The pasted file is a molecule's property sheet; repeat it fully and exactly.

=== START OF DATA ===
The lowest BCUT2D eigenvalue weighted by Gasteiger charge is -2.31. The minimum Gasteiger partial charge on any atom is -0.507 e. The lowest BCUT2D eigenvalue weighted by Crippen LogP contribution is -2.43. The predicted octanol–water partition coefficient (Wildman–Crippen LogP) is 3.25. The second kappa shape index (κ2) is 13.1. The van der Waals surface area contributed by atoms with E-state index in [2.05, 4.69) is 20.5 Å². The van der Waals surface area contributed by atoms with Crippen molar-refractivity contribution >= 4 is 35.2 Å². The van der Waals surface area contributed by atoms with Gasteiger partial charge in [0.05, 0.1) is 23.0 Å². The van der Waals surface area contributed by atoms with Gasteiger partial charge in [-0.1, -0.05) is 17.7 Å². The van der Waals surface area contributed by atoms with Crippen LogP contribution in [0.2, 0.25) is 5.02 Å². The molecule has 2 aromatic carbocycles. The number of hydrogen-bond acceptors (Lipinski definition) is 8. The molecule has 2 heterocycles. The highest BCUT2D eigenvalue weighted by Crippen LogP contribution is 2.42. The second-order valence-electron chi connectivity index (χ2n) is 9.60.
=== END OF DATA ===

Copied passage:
The lowest BCUT2D eigenvalue weighted by Gasteiger charge is -2.31. The minimum Gasteiger partial charge on any atom is -0.507 e. The lowest BCUT2D eigenvalue weighted by Crippen LogP contribution is -2.43. The predicted octanol–water partition coefficient (Wildman–Crippen LogP) is 3.25. The second kappa shape index (κ2) is 13.1. The van der Waals surface area contributed by atoms with E-state index in [2.05, 4.69) is 20.5 Å². The van der Waals surface area contributed by atoms with Crippen molar-refractivity contribution >= 4 is 35.2 Å². The van der Waals surface area contributed by atoms with Gasteiger partial charge in [0.05, 0.1) is 23.0 Å². The van der Waals surface area contributed by atoms with Gasteiger partial charge in [-0.1, -0.05) is 17.7 Å². The van der Waals surface area contributed by atoms with Crippen LogP contribution in [0.2, 0.25) is 5.02 Å². The molecule has 2 aromatic carbocycles. The number of hydrogen-bond acceptors (Lipinski definition) is 8. The molecule has 2 heterocycles. The highest BCUT2D eigenvalue weighted by Crippen LogP contribution is 2.42. The second-order valence-electron chi connectivity index (χ2n) is 9.60.